Local pastor comments on SBC scandal

Published 11:46 am Friday, June 3, 2022

“Shocking, alarming and disheartening,” were adjectives Pastor Greg Hombirg used to describe a gut-wrenching list containing the names of pastors and church personnel who have been accused of committing sexual abuse. The pastors and church personnel worked within some churches affiliated with the Southern Baptist Convention (SBC).

In North Carolina, there were 30 church leaders who were accused. Three were listed as unknown. None were from Beaufort County.

The Washington Daily News sent requests for interviews to four local Baptist churches. Pastor Greg Hombirg of First Baptist Church Chocowinity (FBCC) responded to the request and emailed answers to questions sent from the newspaper.

First Baptist Chocowinity is a member of the Southern Baptist Convention, Baptist State Convention of NC, and South Roanoke Baptist Association. Hombirg wrote his church will maintain its membership with the SBC.

“FBCC does not plan to run from what is difficult and broken about the SBC, therefore we plan to remain part of the SBC. We desire to help find and to be part of the solution to the problem. We do not desire to walk away or disassociate as this is an opportunity to follow the Biblical teaching of righting wrongs done to those who were helpless.”

He continued to write that the church “grieves the atrocities that the victims have endured, are heartbroken by the handling of these situations, and desire those responsible to be held accountable.”

At FBCC there are policies and procedures church  leaders who supervise or work with people under the age of 18 must follow. These leaders must be: church members who are well known, have passed a background check, and workers are not permitted to be alone with anyone, always working in teams of two or more, according to Hombirg.

“Since these revelations have become public, FBCC has taken the steps necessary to look in- depth at our policies and procedures in an attempt to protect everyone at FBCC. We believe our policies and procedures are currently strong, however we believe safety is of high importance and therefore we are always looking to make improvements,” Hombirg wrote. “As a church body, we will do whatever we can to make sure that our church is a safe space for those who have suffered abuse while doing our utmost to equip the church body to protect anyone on our campus from predators.”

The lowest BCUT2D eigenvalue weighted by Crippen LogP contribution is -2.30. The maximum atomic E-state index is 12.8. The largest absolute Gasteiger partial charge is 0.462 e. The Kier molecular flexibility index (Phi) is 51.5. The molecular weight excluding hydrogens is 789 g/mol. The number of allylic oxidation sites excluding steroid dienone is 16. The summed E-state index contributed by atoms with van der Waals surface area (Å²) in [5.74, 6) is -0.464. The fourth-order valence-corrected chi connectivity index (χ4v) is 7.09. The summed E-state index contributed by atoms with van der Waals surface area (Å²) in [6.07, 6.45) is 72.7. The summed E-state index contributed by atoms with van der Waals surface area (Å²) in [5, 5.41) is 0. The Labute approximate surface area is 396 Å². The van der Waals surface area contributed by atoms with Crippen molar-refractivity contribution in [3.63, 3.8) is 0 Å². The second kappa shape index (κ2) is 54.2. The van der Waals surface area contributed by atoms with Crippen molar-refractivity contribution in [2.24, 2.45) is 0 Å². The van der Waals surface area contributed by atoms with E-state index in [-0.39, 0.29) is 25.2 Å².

On Thursday, May 26, Willie McLaurin (SBC interim president/CEO, SBC Executive Committee) and Rolland Slade (Chairman, SBC Executive Committee) published a statement regarding the list of alleged abusers. The 205 pages worth of names was compiled by a former employee of the SBC Executive Committee, according to the statement. According to media outlets, the list had been kept private for years.

“Each entry in this list reminds us of the devastation and destruction brought about by sexual abuse. Our prayer is that the survivors of these heinous acts find hope and healing, and that churches will utilize this list proactively to protect and care for the most vulnerable among us,” a portion of the statement reads.

In the list are “entries that reference an admission, confession, guilty plea, conviction, judgment, sentencing, or inclusion on a sex offender registry. The only exception to those entries is the redaction of names or identifying information of survivors and/or other individuals unrelated to the offender,” the SBC stated.

The Southern Baptist Convention is a faction of the Baptist Denomination. Its membership of churches share beliefs as well as resources. Each church retains autonomy and ability to govern itself. There are about 50,000 churches and missions affiliated with the SBC. According to Pew Research Center, Southern Baptists are the largest evangelical Protestant group in the United States (as of June 2019) and account for 5.3% of the U.S. adult population and 21% of all U.S. evangelical Protestants.